"Most beetles are herbivores and obtain their nutrition by consuming living plant tissues. Scarabs (Scarabaeidae), blister beetles (Meloidae), leaf beetles (Chrysomelidae), and weevils (Curculionidae) are among the species that are particularly fond of leafy foliage and will strip leaves of their tissues or completely defoliate plants. Pestiferous beetles in these families hungrily consume turf, garden vegetables, ornamental shrubs and shade trees as well as agricultural or horticultural crops, while their subterranean larvae frequently attack roots."
Then you have the beetles that rely on fungi for their nutrition and are basically fungus farmers. "Bark beetles (Curculionidae)," for example, "infect trees with fungal spores that kill twigs and branches or eventually the entire tree."
On the other hand, many wood boring beetles feed on already dead or decaying wood, helping break it down into forest mulch. "Their tunneling and feeding activities in twigs, limbs, trunks and roots hasten decay and attract a succession of additional beetles and other insects that prefer increasingly rotten wood."
Hunter beetles prey on other types of insects, many of which are the bane of gardeners. "Rove (Staphylinidae) and clown beetles (Histeridae) hunt for maggots, mites, and other small arthropods living among leaf litter, dung, carrion, under bark, in decaying plant and fungus tissue, and sap flows...Lady beetles (Coccinellidae) consume a variety of foodstuff, especially pollen and molds, but are also predators of aphids, mealybugs and other plant pests."
Dung beetles specialize in burying animal feces, thereby helping fertilize the soil while cleaning up the ground surface. "Dung-feeding beetles (some Hydrophilidae, Geotrupidae, Scarabaidae) consume plant materials already partially broken down by the digestive tracts of horses, cattle, dogs and other vertebrates. These beetles consume and bury feces as food for their young and are among the most beneficial, yet least appreciated insects."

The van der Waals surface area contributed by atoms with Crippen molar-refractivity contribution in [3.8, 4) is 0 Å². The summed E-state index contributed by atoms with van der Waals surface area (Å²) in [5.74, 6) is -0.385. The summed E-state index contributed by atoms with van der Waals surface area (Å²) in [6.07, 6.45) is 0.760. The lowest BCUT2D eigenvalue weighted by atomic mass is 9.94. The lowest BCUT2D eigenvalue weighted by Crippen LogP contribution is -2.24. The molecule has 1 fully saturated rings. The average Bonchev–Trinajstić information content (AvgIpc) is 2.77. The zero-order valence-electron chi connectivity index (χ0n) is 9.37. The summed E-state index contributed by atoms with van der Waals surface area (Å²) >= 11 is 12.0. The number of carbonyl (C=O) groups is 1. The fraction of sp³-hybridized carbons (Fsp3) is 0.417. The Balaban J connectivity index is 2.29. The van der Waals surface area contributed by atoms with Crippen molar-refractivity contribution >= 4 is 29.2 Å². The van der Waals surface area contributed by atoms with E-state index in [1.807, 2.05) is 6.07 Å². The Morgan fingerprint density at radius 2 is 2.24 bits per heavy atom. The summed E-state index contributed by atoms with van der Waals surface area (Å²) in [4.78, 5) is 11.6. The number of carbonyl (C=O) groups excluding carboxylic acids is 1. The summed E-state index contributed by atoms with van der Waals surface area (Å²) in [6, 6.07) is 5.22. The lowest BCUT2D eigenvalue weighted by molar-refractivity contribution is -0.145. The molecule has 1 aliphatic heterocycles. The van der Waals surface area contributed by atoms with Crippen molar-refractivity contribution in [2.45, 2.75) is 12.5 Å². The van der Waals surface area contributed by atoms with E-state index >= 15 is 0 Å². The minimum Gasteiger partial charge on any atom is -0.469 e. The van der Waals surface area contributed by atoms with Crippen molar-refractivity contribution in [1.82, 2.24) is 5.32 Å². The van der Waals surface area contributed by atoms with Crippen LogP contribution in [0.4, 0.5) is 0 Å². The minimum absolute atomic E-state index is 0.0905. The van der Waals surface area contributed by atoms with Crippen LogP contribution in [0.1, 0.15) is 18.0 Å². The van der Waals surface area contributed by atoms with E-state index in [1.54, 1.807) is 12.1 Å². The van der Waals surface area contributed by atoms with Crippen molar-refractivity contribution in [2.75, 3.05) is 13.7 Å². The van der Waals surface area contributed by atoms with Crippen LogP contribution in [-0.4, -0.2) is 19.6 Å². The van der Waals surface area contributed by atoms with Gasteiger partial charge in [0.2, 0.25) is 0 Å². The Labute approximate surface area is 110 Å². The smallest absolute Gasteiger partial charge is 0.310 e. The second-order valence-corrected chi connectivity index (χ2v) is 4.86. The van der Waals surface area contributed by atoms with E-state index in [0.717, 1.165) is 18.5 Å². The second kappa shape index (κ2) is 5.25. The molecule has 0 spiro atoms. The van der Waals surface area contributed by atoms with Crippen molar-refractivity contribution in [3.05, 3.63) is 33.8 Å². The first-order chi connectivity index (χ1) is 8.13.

On the whole, beetles "are among the most beneficial animals, but it shouldn't be a surprise that species that have evolved to scavenge animal nests, carrion, dead insects, seeds and decaying plant materials in nature are also adapted to exploit these very same materials improperly stored in our pantries, warehouses and museum collections. Beetles in several families infest and damage stores of grains and other cereal products, dried meats and fruits, legumes, nuts, and spices."
To help you identify all these various bad and good beetles, the vast majority of Evans' book--some 440 pages--consists of fabulous photographs of 1,500-plus beetles, accompanied by a brief description of each. They are organized by family and each section includes a list of similar-looking families. Collecting notes give you a hint where to look for each type of beetle.
Although each written description indicates the beetle's size, all the photos are scaled alike, unfortunately making all the beetles appear to be the same size. As a visual cue, I would like to have seen a scale bar included with each photo.
Also, unless you are thoroughly familiar with the vast amount of terminology involved in beetle anatomy, understanding the descriptions can be a
bit intimidating. The glossary is not much help, as it defines most words in terms of other specialized terminology. And the index does not include the beetles' common names.
Although this book was clearly written for the coleopterist (scientist who studies beetles), it has much to offer anyone who wants to identify and learn more about the diversity of beetles commonly encountered in gardens, backyards, barnyards, and woodlots. I guarantee that if you do nothing but take in the colorful photographs in this book, you will never look at beetles the same again.
Gail Damerow enjoys trying to identify the many beetles that inhabit her farm in Tennessee's Upper Cumberland.
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|Publication:||Countryside & Small Stock Journal|
|Date:||Jan 1, 2016|